By: Clara Thomson
Over fifty years ago, in 1948, Ralph Moore began a program to breed and develop everblooming miniature moss roses. He had no idea about what he was actually letting himself in for. Fifteen years passed before he saw much in the way of real results and another 10 years after that before he would have any new miniature moss roses to sell to the public. Today, there are a number of miniature moss roses on the market, most are from Ralph Moore but some from other breeders as well. As they gain in popularity, we thought you might like to find out a little bit more about them.
Older Moss Roses
The original Moss Rose, a sport from Rosa centifolia, created quite a stir when it was first introduced in the early 1700′s. It was similar in appearance to R. centifolia except for numerous small glands on its flower buds and upper stems which create a mossy effect. The glands are scented and add to the fragrance of the flowers. If you touch the moss it feels sticky and leaves its scent on your fingers. This “moss” varies with each variety and may have its own distinctive fragrance.
Great things were predicted for Moss Roses. It is estimated that several hundred varieties were introduced, but today only a few are still grown. In size they range from dwarf varieties like Little Gem and Mousseline to tall pillar roses like Jeanne de Montfort and William Lobb, both of which are capable of reaching 8 feet.
When Little Gem was introduced in 1880, its raiser, William Paul, actually described it as a miniature Moss Rose. This, in spite of the fact that it can grow to 3 to 4 feet and has blossoms that are about 3 inches across. The bush is densely covered with small, double crimson flowers with an old-fashioned look. It was very popular with the Victorians.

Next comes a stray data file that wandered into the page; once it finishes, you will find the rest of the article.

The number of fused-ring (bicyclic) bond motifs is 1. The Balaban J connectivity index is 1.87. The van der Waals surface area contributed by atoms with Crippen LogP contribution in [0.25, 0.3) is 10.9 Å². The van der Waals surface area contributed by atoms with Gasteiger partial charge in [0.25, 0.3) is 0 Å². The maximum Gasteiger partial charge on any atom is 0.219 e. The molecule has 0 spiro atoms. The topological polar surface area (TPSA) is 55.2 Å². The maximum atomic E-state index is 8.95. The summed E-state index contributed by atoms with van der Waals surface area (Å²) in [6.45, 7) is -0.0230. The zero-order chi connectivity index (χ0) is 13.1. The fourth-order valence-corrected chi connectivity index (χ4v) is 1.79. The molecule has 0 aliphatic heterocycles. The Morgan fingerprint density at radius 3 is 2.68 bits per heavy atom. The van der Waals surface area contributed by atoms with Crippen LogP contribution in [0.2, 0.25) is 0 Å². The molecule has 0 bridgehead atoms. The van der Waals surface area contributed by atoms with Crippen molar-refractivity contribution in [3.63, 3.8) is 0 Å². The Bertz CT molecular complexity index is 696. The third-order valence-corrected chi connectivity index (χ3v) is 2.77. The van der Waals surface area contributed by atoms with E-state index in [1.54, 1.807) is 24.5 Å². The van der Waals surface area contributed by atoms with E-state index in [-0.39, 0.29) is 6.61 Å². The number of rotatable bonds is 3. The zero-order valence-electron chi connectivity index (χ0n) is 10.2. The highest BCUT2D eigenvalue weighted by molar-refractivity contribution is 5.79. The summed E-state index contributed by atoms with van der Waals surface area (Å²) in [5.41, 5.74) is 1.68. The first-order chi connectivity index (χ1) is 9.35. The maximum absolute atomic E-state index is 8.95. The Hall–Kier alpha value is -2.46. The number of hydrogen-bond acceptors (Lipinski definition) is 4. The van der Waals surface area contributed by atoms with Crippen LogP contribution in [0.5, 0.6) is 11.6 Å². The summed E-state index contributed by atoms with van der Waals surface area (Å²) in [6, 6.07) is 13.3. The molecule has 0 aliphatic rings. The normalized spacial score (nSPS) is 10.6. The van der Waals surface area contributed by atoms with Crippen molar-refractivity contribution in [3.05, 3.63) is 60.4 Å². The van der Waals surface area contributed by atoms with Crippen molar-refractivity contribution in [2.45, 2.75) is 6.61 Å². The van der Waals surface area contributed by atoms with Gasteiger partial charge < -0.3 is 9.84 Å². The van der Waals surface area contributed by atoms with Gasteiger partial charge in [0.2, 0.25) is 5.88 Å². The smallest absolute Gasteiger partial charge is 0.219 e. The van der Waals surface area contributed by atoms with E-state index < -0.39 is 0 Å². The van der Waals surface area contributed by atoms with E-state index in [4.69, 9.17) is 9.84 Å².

Graham Stuart Thomas tells us that Jeanne de Montfort, one of the most vigorous Moss Roses, apart from William Lobb, boasts burgundy-colored moss and frilly clear pink flowers.
William Lobb (‘Duchesse d’Istrie’, ‘Old Velvet Moss’) was introduced in 1855 and is still one of the most popular Moss Roses both because of its large size and the color of its flowers. Peter Beales describes the flowers as “a mixture of purple, grey, magenta, and pink…”
During the better part of the 18th century and up until the close of the 19th century moss roses were very popular because they were unusual, hardy, and fragrant. However, they are difficult to breed — they set few or no hips and produce little, if any, pollen.
In spite of this, several modern varieties have been bred. Nearly all are tall growing, spring flowering and not too different from the old Moss Roses. From Mr. Moore’s point of view, of these Golden Moss and Gabriel Noyelle were the most significant.
Golden Moss (Moss, Dot, 1932) resulted from a cross of Frau Karl Druschki x (Souv. de Claudius Pernet x Blanche Moreau). Ralph Moore has used this rose extensively in his breeding program. In growth habit, it is similar to its seed parent, Frau Karl Druschki, a large, white Hybrid Perpetual. Its other parent is the product of a cross between Souv. de Claudius Pernet, a yellow Hybrid Tea, and Blanche Moreau, a white Moss. Golden Moss has well-mossed buds and its flowers are a soft peach-yellow. It is once-blooming.
The parents of Gabrielle Noyelle (Moss, Buatois, 1933) are Salet, a pink Moss, and Souv. de Mme. Krueger, a salmon-orange Hybrid Tea. Gabrielle Noyelle has well mossed buds, soft salmon-pink flowers, and it is repeat-blooming.
Ralph Moore’s Early Successes
Ralph Moore’s first successful Moss rose was O.M. (“Orange Moss”). To obtain it, he crossed Mark Sullivan (Hybrid Tea, Mallerin, 1942, and which Stirling Macoboy in The Ultimate Rose Book, describes as “a lovely blend of gold all veined and shaded with scarlet”) with Golden Moss. All of the resulting seedlings were tall-growing (8 ft. to 10 ft.) once-bloomers and only one of them was really mossed. That was O.M. It has flowers that change from a bright orange to orange-pink as they mature. Although it sets few hips, it produces pollen abundantly.